Monday, August 03, 2009

Invitations part II

These here invitations are for my mom's youngest brother and his fiance. It's been almost 20 years since anyone in my mom's family of 9 children has brought in a new sibling-in-law, and everyone is pretty excited.

PatCara1.jpg

I worked with them on making a hand-drawn design. My uncle is an engineer, so when I sent them the sketches with a four-petaled flower, he asked if it could have five petals to be more realistic. I love it! I also hand-drew their names.

PatCara2.jpg

I love how these turned out, and Pat and Cara love them too. That said, they were a bit of a problem. Printing hot pink and orange on my press in my acrylic letterpress inks is A NIGHTMARE. And because my press is so small, I had to print the top gray text on one run, the bottom gray text on another run, and the 2 orange flowers each on their own run. And I could not get the oranges to behave properly.

All this strife has caused me to change inks. I'm going rubber based. I've done a lot of research, and I think it's going to improve so many things for me. First I'll be able to print something with yellow in it. It's been breaking my heart that I can't really use anything with yellow--this means no orange, no limey greens, no nothing because the Daniel Smith relief printmaking yellows just stink. They get all sticky and clumpy on the press and ball up. No amount of water mixing helps, and you have to take the chase out and rework the ink every 5 or so impressions. It's terrible!

The other major bonus with rubber based is that you can print and immediately stack the prints. What? Yes. They dry instantly. The oh-so-kind Kathy at Boxcar Press assures me this is what they do all the time and when really busy, they print and ship in an hour's time.Now, I'm from the show me state, so I will indeed have to see this in action, but I'm super excited about it!

Posted by Beth Howard @ 8:34 AM

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Stunning!

I did a linocut recently, and used oil-based ink for the first time so that I could also watercolor the image and I thought of you. I wondered, "hmmmmm. What does Beth use in her super-cool press?". Because, WOW!, let me tell you that oil takes a LOOOONG time to dry and I cursed when I started panting it the next day and *still* smudged it! Argh!. Would the rubber ink work for my hand-printed linocuts? Do tell! And would the rubber be resistant to watercolor over. I must say, hiccups or not, that the watercolor over the contrast-y linocut was AWESOME and I certainly want to do it again. :-)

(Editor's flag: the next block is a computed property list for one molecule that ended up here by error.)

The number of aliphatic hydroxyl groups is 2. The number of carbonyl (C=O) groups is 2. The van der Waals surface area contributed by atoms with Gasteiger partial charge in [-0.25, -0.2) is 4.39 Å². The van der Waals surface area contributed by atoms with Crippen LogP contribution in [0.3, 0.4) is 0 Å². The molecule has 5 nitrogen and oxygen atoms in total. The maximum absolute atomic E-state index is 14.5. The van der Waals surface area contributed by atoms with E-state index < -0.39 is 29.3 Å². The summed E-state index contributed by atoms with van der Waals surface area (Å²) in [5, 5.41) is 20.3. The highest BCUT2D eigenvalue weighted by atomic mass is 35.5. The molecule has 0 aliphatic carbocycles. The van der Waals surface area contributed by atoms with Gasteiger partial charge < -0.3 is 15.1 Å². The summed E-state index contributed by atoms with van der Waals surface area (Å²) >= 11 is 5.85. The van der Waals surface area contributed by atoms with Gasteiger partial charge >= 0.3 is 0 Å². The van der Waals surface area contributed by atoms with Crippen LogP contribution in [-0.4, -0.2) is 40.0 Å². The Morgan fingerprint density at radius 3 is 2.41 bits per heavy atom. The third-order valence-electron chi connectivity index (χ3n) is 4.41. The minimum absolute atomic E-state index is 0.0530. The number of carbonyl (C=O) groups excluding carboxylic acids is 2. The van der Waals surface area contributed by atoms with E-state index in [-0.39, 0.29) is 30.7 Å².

Posted by Blogger Tisra @ 12:12 PM #
 

Wow! So great! I love these invites! Great design and layout!

Posted by Blogger kim @ 12:53 PM #
 

I have a few cans of rubber based ink I bought from boxcar to do my wedding invitations - I used just about a table spoon of each to test mixing colors and realized I didn't have the experience to use them. I switched to block printing inks.

That being said - I'm not discouraging you from using them :) I'm saying, that was the first time I'd done any letter pressing and it was extremely non professional. BUT, I do have a few cans that I'm trying to sell in the case you're interested on some discounted inks! I have an opaque white, a blue, and a green.

Posted by Blogger Evie @ 1:20 PM #
 

Does being the girlfriend of someone from the "Show Me State" count? All the more reason to take a trip to see you so I can get a tutorial on new inks.

The invites look great! Funny thing was when I was drawing the flower on my "reuse" package I thought about the realistic 5 petals your uncle advised you on (I actually read this post Sun, but for some reason forgot to comment) I think mine has 7 petals.

Posted by Blogger Shona~ LALA dex press @ 10:54 AM #
 

gorgeous! please teach a class, i will drive up!

Posted by Blogger Kristi @ 12:03 PM #
 

These are truly delicious! Great stuff!!!

Posted by Blogger The Clicks @ 10:27 PM #
 
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